In a recent discussion on our blog about what can happen when one member of a multi-member limited liability company (LLC) files for bankruptcy, we noted the continued growth in the popularity of LLCs over the past several decades. This growth has not been limited to multi-owner businesses. Most state LLC laws recognize single member LLCs, and many sole proprietors have embraced them.
However, “traditional” sole proprietorships continue to represent a significant and growing segment of American businesses. According to Internal Revenue Service statistics, the number of tax returns filed by non-farm sole proprietorships grew by more than ten percent between 2010 and 2015.
So what happens to a sole proprietorship business when the owner files for bankruptcy? The answer depends upon the owner’s desired outcome and financial situation.
While it may make little practical difference in a business’ day-to-day operations, if it is run as a corporation or LLC – even if it has only a single shareholder or member – there are nevertheless two separate parties – the owner and the legal entity (the LLC or corporation). In a sole proprietorship, there is no separate legal entity, and the debts of the business are treated as the debts of the owner. While an LLC or corporation can insulate owners from personal liability, most lenders will require a personal guarantee for loans made to the business entity.
If a business owner wants protection from the business’ creditors, in most cases she will have to file a personal bankruptcy petition. Provided her income is below a certain level she (or her business debts comprise the majority of her overall debts) may elect to file a Chapter 7 bankruptcy. In this case, except for property that is exempt (protected) under Colorado law, all personal and business assets will be available for sale or repossession to satisfy the owner’s business and personal debts. This may well be the preferable option for a business owner whose business seems unlikely to recover from a financial setback and who has decided to close up shop.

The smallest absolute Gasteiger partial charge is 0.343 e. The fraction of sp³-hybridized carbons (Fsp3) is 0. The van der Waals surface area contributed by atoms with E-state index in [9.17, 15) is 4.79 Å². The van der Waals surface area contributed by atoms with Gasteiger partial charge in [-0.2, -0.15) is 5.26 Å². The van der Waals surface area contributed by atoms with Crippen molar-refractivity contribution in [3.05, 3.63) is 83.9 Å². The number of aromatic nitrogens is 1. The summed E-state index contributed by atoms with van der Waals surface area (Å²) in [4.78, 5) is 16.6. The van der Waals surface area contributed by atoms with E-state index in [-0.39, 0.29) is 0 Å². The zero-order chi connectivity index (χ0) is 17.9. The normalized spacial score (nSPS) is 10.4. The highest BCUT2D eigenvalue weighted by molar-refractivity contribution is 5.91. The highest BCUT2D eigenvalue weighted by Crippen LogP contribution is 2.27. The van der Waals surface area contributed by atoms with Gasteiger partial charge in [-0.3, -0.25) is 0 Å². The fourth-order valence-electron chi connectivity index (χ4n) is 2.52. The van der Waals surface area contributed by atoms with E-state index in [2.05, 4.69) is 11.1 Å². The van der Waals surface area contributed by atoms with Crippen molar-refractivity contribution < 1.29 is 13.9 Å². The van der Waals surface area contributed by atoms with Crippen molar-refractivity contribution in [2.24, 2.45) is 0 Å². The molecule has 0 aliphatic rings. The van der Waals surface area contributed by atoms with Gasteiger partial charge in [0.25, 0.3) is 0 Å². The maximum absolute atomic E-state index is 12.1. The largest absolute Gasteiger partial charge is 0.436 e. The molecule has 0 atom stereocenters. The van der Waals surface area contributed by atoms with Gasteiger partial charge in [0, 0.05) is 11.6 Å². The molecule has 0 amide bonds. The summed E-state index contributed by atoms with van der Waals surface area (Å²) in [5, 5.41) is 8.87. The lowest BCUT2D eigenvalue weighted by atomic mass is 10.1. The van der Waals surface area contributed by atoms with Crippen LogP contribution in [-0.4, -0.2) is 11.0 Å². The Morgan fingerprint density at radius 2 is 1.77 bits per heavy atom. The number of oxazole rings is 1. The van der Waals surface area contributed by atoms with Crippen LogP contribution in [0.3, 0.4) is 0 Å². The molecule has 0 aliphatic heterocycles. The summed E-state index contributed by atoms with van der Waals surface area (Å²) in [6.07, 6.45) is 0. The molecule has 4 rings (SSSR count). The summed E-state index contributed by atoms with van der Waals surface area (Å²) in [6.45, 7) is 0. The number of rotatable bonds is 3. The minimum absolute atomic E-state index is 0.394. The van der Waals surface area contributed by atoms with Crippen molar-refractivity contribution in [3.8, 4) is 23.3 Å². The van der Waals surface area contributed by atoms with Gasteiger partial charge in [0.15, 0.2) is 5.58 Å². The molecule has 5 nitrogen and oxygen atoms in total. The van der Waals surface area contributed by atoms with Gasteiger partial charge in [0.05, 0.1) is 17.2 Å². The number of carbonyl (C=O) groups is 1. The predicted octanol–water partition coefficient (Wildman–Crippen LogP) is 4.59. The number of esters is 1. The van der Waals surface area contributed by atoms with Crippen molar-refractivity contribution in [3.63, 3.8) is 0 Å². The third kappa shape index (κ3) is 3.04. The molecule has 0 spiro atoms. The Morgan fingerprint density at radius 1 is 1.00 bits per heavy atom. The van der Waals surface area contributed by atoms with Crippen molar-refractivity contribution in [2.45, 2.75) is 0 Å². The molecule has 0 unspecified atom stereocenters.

If a business owner wants to terminate the business (and her income is within the Chapter 7 income limits or her business debts comprise the majority of her overall debts), Chapter 7 is probably her best option. If the owner wants the business to continue operating, and the business has insignificant assets or value, the business owner will likely be able to keep operating her business.
But what about a struggling – but optimistic – business owner whose financial situation is truly temporary and likely to improve, provided he or she can keep the business operating? Does the Bankruptcy Code offer a way to accomplish this worthwhile goal?
If the business has significant assets or value, then Chapter 13 may be the better option for the business owner:
- Whose business is experiencing cash flow problems but still has significant value, including goodwill, inventory, equipment or other tangible or intangible assets;
- Who has enough income to provide for basic living expenses and also make the court-required payments on your debts; and
- Who has total unsecured and secured debts (remember, this means both business and personal) no greater than limits set by the Bankruptcy Code.
Note also that a business owner who has filed a Chapter 7 bankruptcy within the prior eight years must file under Chapter 13.
A business owner’s Chapter 13 case will generally proceed the same way as a strictly personal filing. The debtor must ordinarily keep paying residential and business rent or mortgage payments and payments secured by other collateral, such as a vehicle, though property that has value and is not needed for either personal or business purposes may have to be surrendered
If you are a business owner in Colorado who is in financial trouble but wants to explore the possibility of keeping your business going, don’t wait – give Colorado Bankruptcy Law Group, LLC a call at 303.331.3403 or click here to schedule a free, no obligation consultation with one of our experienced and knowledgeable bankruptcy attorneys.